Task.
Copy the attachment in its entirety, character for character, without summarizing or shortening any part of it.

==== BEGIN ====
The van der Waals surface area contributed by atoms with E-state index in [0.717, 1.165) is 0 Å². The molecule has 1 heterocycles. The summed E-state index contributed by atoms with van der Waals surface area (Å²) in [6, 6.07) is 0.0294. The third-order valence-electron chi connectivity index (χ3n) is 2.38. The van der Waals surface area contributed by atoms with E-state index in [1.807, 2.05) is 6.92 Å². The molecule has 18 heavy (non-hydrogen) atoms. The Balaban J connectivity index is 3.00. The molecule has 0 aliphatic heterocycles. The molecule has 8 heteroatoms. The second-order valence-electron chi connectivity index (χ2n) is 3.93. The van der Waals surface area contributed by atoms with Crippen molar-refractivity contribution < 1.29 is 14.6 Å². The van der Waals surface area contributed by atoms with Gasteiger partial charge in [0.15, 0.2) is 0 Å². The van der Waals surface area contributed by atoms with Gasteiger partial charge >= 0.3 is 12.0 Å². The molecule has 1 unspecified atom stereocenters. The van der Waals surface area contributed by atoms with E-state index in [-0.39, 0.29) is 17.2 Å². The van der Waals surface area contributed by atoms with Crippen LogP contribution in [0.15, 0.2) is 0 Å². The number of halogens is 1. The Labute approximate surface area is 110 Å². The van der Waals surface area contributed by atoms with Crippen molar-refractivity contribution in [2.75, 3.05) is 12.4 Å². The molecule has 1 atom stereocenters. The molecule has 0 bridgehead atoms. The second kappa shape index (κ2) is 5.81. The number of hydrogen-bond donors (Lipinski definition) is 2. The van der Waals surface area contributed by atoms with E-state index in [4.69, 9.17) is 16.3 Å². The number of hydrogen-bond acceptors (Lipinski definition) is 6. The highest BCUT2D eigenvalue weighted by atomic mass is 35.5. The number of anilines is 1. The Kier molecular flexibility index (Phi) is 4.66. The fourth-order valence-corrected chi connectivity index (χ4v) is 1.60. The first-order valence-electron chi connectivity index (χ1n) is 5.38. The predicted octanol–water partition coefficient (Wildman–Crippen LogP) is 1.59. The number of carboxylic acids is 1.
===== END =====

The van der Waals surface area contributed by atoms with E-state index in [0.717, 1.165) is 0 Å². The molecule has 1 heterocycles. The summed E-state index contributed by atoms with van der Waals surface area (Å²) in [6, 6.07) is 0.0294. The third-order valence-electron chi connectivity index (χ3n) is 2.38. The van der Waals surface area contributed by atoms with E-state index in [1.807, 2.05) is 6.92 Å². The molecule has 18 heavy (non-hydrogen) atoms. The Balaban J connectivity index is 3.00. The molecule has 0 aliphatic heterocycles. The molecule has 8 heteroatoms. The second-order valence-electron chi connectivity index (χ2n) is 3.93. The van der Waals surface area contributed by atoms with Crippen molar-refractivity contribution < 1.29 is 14.6 Å². The van der Waals surface area contributed by atoms with Gasteiger partial charge in [0.15, 0.2) is 0 Å². The van der Waals surface area contributed by atoms with Gasteiger partial charge >= 0.3 is 12.0 Å². The molecule has 1 unspecified atom stereocenters. The van der Waals surface area contributed by atoms with E-state index in [-0.39, 0.29) is 17.2 Å². The van der Waals surface area contributed by atoms with Crippen LogP contribution in [0.15, 0.2) is 0 Å². The number of halogens is 1. The Labute approximate surface area is 110 Å². The van der Waals surface area contributed by atoms with Crippen molar-refractivity contribution in [2.75, 3.05) is 12.4 Å². The molecule has 1 atom stereocenters. The molecule has 0 bridgehead atoms. The second kappa shape index (κ2) is 5.81. The number of hydrogen-bond donors (Lipinski definition) is 2. The van der Waals surface area contributed by atoms with E-state index in [4.69, 9.17) is 16.3 Å². The number of hydrogen-bond acceptors (Lipinski definition) is 6. The highest BCUT2D eigenvalue weighted by atomic mass is 35.5. The number of anilines is 1. The Kier molecular flexibility index (Phi) is 4.66. The fourth-order valence-corrected chi connectivity index (χ4v) is 1.60. The first-order valence-electron chi connectivity index (χ1n) is 5.38. The predicted octanol–water partition coefficient (Wildman–Crippen LogP) is 1.59. The number of carboxylic acids is 1.